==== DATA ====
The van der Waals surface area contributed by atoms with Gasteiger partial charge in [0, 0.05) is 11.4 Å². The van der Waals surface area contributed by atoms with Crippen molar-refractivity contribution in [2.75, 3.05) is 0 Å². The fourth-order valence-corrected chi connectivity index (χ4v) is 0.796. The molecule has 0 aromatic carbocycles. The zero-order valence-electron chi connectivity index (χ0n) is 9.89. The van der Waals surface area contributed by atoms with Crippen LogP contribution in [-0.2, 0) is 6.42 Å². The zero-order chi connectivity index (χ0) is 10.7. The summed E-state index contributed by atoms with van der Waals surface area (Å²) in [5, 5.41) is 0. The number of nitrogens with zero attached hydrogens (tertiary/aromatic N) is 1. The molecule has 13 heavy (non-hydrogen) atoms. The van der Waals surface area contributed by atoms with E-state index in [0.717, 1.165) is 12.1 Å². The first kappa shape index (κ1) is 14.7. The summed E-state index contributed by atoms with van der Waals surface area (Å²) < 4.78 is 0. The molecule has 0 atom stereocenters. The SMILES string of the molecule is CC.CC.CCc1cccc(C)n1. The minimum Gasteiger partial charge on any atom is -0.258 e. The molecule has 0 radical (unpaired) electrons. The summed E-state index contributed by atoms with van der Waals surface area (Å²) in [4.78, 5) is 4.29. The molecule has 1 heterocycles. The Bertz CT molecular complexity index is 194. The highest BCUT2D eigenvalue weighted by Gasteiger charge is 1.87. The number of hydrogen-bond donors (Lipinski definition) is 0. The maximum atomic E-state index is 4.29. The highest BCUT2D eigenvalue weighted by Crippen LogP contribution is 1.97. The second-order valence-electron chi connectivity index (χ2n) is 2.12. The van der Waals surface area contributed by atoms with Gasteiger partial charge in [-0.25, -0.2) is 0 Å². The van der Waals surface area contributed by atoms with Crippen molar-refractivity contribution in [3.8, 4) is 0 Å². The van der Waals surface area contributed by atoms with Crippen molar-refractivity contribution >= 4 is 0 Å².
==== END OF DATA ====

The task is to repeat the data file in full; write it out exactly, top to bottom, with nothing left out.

The van der Waals surface area contributed by atoms with Gasteiger partial charge in [0, 0.05) is 11.4 Å². The van der Waals surface area contributed by atoms with Crippen molar-refractivity contribution in [2.75, 3.05) is 0 Å². The fourth-order valence-corrected chi connectivity index (χ4v) is 0.796. The molecule has 0 aromatic carbocycles. The zero-order valence-electron chi connectivity index (χ0n) is 9.89. The van der Waals surface area contributed by atoms with Crippen LogP contribution in [-0.2, 0) is 6.42 Å². The zero-order chi connectivity index (χ0) is 10.7. The summed E-state index contributed by atoms with van der Waals surface area (Å²) in [5, 5.41) is 0. The number of nitrogens with zero attached hydrogens (tertiary/aromatic N) is 1. The molecule has 13 heavy (non-hydrogen) atoms. The van der Waals surface area contributed by atoms with E-state index in [0.717, 1.165) is 12.1 Å². The first kappa shape index (κ1) is 14.7. The summed E-state index contributed by atoms with van der Waals surface area (Å²) < 4.78 is 0. The molecule has 0 atom stereocenters. The SMILES string of the molecule is CC.CC.CCc1cccc(C)n1. The minimum Gasteiger partial charge on any atom is -0.258 e. The molecule has 0 radical (unpaired) electrons. The summed E-state index contributed by atoms with van der Waals surface area (Å²) in [4.78, 5) is 4.29. The molecule has 1 heterocycles. The Bertz CT molecular complexity index is 194. The highest BCUT2D eigenvalue weighted by Gasteiger charge is 1.87. The number of hydrogen-bond donors (Lipinski definition) is 0. The maximum atomic E-state index is 4.29. The highest BCUT2D eigenvalue weighted by Crippen LogP contribution is 1.97. The second-order valence-electron chi connectivity index (χ2n) is 2.12. The van der Waals surface area contributed by atoms with Gasteiger partial charge in [-0.25, -0.2) is 0 Å². The van der Waals surface area contributed by atoms with Crippen molar-refractivity contribution in [3.8, 4) is 0 Å². The van der Waals surface area contributed by atoms with Crippen molar-refractivity contribution >= 4 is 0 Å².